oops, and please excuse all the misspellings and typos above -really tired, hugs xx

     
  13. PrincessJenn

    February 25, 2010 at 11:24 pm

    I’m so glad you had the courage to publish this. I think it’s important information. When we’re pregnant we worry so much about what we’re eating and drinking and we never consider what we’re breathing.
    I often wonder the same thing. Was there something that I was exposed to that caused V’s brain defect. Is there something I could have done differently to avoid it. I suppose hindsight is always 20/20

     
  14. psychmamma

    February 26, 2010 at 5:30 am

    Thank you all for your wonderful support. It means more than you can know. Most of the time, the voice of reason overpowers that little, nagging “mommy-guilt” voice, and I DO realize that “what ifs” and “if onlys” are pointless. It’s only every now and then that the guilt creeps in on little cat feet.

    More than asking for support, sympathy or comfort, my goal with hitting “publish” on this was to raise awareness. To hopefully help someone (pregnant or not) think a little more about the toxic chemicals they encounter every day.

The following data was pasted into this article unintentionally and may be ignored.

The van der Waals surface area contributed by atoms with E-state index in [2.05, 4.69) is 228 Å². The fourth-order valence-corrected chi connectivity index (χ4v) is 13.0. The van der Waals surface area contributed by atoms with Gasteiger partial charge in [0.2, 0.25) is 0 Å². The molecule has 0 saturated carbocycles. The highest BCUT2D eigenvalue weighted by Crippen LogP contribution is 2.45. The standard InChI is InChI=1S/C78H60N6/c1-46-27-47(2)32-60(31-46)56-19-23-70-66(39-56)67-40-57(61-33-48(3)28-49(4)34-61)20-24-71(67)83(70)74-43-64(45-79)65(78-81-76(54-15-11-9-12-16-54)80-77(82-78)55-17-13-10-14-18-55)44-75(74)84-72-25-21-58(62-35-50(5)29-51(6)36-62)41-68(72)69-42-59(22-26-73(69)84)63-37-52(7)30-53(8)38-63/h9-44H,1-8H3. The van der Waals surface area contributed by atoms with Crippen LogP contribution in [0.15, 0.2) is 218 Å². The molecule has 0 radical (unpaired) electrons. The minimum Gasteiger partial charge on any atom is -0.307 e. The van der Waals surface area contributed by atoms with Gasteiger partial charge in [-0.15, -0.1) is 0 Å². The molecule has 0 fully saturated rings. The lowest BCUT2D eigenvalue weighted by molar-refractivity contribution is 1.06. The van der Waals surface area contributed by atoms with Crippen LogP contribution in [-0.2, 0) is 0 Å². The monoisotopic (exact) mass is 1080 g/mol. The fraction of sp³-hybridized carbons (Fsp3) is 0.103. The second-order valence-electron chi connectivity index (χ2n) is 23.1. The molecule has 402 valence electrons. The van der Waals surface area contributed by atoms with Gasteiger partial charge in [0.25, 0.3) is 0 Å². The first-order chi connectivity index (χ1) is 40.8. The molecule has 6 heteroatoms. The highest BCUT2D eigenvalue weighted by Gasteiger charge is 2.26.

Thanks again! I love you all! xoxox

     
  15. mdwegner

    March 28, 2010 at 5:20 pm

    I agree with some of the other comments. No way you’ll ever know for sure.

    I got pregnant w/Belle when I was in Calcutta, India. I often wonder if something in the polluted air caused her issues, or the anti-malaria drugs I was on, or a combo of both. I also struggle with guilt. It’s a tough issue.

    Sometimes I wish life were a little less complicated! We love our babies more than life itself, and would shield them from anything that would harm them.

    Sometimes life just happens and it’s what we do with the rest of it that matters.

     
  16. Andrea's Sweet Life

    April 9, 2010 at 11:34 pm

    I don’t know how I missed this post when you first wrote it! But I want to say thank you SO much for writing it. It’s an important message.

    I’m so sorry that you feel guilty. I have a lot of the same feelings regarding Blythe and her corn allergies. I know the cause. And I DID try to put my foot down, but not hard enough.

    But I also know, you are an amazing mother to your beautiful Jenna. Incredible. She is so very lucky to have you in her corner. xoxo

     
  17. MommyGeekology

    July 6, 2010 at 8:10 pm

    I don’t know how I missed this post… but I just wanted to say that I am so sorry. That I am angry on your behalf, on J’s behalf, on PsychDaddy’s behalf. On “Beth’s” behalf. I am just angry to hear that something like this happened – will likely happen again without awareness.

    (hug)

    Your family is beautiful anyway, by the way. Jenna is simply gorgeous.